Yet customers have no real control or protection over these costs. And this part of the 1970 Act has never been updated to take on board the existence of the Mortgage Rights (Scotland) Act 2001.

If a homeowner uses the 2001 Mortgage Rights Act to prevent their repossession and gets a case dismissed they would ordinarily only be liable for undefended scale costs of £252 + vat and outlays, or if they had a legal aid certificate the sheriff could modify expenses to nil.

But even if expenses are awarded by the court at that modest sum or are modified to nil under the 1986 Legal Aid (Scotland) Act, lenders in Scotland can still add on all costs and fees – as they see fit – from the 1970 Act provision.

This is a devolved issue and Govan Law Centre is calling on the Scottish Government to act urgently to remove this lacuna in the law, and provide Scottish homeowners with the same protection against potentially limitless or unfair legal expenses that other civil litigants enjoy.

I believe there are reasonable prospects to attract a majority in the Scottish Parliament to come behind this issue in order to create consistency and fairness in our system of civil legal expenses. Change - whether that be introducing a fixed fee and subjecting standard condition 12 to s.18 of the 1986 Act and the court’s discretion - would also ensure that our sheriffs who exercise their discretion on expenses with fairness and consideration were not usurped by an unjust, blanket rule.

Thursday, 12 March 2009

Greed is bad

The work-life balance can be difficult at the best of times but the last few days have been tricky.
Managing a full caseload and an organisation is always a challenge but try being the only bloke at ante-natal classes (I can now master the pelvic-floor exercise though). Then there’s a very long list of drafting projects and campaigns to deliver on time. So the blog has fallen behind and I might as well talk about what I’ve been up to.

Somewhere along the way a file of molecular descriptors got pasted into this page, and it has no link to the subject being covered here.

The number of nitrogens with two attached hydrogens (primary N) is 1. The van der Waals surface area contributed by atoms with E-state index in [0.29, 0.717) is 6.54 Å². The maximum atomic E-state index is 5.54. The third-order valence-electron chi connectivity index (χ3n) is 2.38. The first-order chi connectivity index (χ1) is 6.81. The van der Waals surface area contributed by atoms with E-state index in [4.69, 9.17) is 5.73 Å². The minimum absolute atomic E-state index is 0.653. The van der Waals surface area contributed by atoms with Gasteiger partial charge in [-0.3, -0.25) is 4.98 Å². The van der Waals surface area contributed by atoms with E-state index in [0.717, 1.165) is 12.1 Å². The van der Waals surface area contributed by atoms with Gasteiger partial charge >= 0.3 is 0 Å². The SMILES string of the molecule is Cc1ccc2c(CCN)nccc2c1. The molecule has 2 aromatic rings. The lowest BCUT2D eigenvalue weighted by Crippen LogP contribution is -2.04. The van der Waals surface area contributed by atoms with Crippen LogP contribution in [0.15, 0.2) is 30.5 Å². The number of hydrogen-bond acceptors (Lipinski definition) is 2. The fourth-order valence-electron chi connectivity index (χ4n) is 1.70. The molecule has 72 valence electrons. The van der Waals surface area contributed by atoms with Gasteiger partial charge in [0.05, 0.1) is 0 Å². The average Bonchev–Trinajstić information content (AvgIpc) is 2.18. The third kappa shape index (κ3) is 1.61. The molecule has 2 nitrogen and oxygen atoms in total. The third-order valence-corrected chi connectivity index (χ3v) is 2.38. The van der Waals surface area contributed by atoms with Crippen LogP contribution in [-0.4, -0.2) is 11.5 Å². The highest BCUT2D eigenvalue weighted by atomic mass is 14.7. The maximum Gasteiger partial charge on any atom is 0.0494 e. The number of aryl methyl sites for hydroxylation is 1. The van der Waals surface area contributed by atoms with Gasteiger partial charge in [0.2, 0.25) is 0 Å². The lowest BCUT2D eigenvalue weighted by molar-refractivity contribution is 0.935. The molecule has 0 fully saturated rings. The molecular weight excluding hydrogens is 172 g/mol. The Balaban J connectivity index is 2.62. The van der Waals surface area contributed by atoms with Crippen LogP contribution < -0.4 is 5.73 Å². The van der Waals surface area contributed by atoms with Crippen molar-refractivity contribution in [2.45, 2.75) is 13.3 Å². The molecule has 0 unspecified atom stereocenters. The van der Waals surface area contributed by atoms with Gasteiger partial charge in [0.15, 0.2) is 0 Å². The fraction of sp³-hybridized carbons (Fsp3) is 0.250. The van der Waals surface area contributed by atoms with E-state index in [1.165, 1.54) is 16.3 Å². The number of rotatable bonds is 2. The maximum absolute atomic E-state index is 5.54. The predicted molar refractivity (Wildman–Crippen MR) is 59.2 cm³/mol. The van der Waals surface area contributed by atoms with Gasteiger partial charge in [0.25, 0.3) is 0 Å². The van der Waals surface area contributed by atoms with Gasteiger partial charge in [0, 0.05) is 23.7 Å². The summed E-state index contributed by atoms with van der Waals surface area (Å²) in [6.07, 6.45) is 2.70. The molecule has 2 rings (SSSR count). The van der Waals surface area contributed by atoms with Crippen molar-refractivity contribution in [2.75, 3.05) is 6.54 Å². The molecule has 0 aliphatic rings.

Have you ever tried to park at a hospital recently? It was impossible to park anywhere close to Glasgow’s Yorkhill today and with a heavily pregnant lady, let just say we got a ticket. This experience has given me extra impetus in drafting Paul Martin’s NHS Parking (Scotland) Bill.

The Scottish Government have made good progress but they haven’t actually abolished hospital parking charges and it’s clear there needs to be a statutory duty on health boards to make adequate provision for managed car parking. You cannot access the health service unless you can get to a NHS facility. So I see parking as essential to accessing health services: it’s an important part of the NHS.

Section 11 of the Homelessness Act comes into force next month and I’ve been drafting the advice packs to be sent to homeowners and tenants by councils when folk are being taken to court for eviction or repossession. Section 11 should help to prevent needless homelessness and writing something in accessible (sorry that should be ‘easy’) language is a lot harder than I’d thought.

Of course there is a lot more we need to be doing to prevent homelessness and you may have noticed I’ve been banging on about this. While the former Housing Minister wouldn’t give me the steam off his stovies I was delighted to get a call from the new Housing Minister, Alex Neil MSP asking to meet to see what more could be done to help people facing repossession in Scotland.

It’s a breath of fresh air to have a Minister prepared to listen and I am grateful to Alex Neil for that opportunity. We had a constructive meeting this week and I’ll be meeting with him again in a few weeks along with the Community Safety Minister, Fergus Ewing MSP. We’ll see what happens but there’s no doubt we all need to work together to make sure vulnerable households in Scotland get through the recession in one piece.

And that means the pendulum needs to swing a little closer to the citizen and a little further from lenders and their legal teams. I have a few ideas on how we can do that.